The shack was built of logs, notched where they crossed at the corners and caulked with moss. There was a stone chimney, and a big wood fire snapped on the hearth. Jim sat close to the blaze in a deerhide chair, with his old skin coat hung over the back to keep off the stinging draughts. He could see the telegraph instrument. His and his comrade’s duty was to watch it day and night, because theirs was a bad section and accidents happened. Jake had gone hunting and since the gale outside was freshening Jim wondered why he stopped so long.

After a time Jim put down his book and mused. By comparison with the ragged tents in which he had lived in the northern barrens, the shack was comfortable. Axes and tools for mending the line stood in a corner; old clothes, slickers, and long boots that must be mended occupied another. A good supply of provisions was stowed on some shelves; a rifle and a shotgun hung on the wall. He had all a man needed in the woods and admitted that he was lucky to have so much, but the rudeness of his surroundings sometimes jarred. This was strange, because he had never known luxury. He wondered whether he had inherited his dislike for ugliness, and the instincts of which he was now and then vaguely conscious. It was possible, for his father, who died when Jim was young, had come from the Old Country.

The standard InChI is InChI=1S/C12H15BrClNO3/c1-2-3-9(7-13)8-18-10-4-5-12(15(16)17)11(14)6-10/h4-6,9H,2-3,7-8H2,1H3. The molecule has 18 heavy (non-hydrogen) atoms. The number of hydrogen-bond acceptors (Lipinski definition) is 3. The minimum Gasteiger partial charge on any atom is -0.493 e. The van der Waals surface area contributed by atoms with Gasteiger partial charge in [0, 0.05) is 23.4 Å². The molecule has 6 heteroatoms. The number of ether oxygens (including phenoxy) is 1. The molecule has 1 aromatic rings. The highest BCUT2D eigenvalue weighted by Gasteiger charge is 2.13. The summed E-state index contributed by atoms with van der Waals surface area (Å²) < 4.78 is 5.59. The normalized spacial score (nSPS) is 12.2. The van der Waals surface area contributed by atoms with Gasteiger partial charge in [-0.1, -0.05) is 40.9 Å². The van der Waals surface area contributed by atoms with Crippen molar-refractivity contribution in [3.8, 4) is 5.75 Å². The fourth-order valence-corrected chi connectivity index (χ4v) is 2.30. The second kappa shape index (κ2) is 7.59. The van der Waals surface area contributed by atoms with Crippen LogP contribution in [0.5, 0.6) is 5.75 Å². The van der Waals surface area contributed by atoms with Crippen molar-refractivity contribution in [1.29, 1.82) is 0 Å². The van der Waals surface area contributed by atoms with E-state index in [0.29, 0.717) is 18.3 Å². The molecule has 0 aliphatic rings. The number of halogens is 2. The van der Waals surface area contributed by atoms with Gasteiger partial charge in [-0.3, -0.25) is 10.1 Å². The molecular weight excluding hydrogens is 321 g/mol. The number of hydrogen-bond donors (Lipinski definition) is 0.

Then he dwelt with languid enjoyment upon something that happened when he was a waiter at a fashionable restaurant at Montreal. A party of English tourists came in one day for lunch. Jim remembered the scene well: the spacious room with the sunshine on the pillars and the reflections on glass and silver; the flies about the tables, the monotonous throb of the electric fan, and the strangers looking for a place. There were two men, one older than the other, and a girl. Jim had often pictured her since, and always with a curious satisfaction. It was not that she was beautiful, although her face was finely molded and her movements were graceful. It was her delicate fastidiousness and the hint one got of refinement and cultivation. Although she smiled now and then, Jim remembered her calm and the tranquillity of her voice. He had not met a girl like that before, but she went away with the others, one of whom gave him a dollar, and it was ridiculous to imagine he would see her again.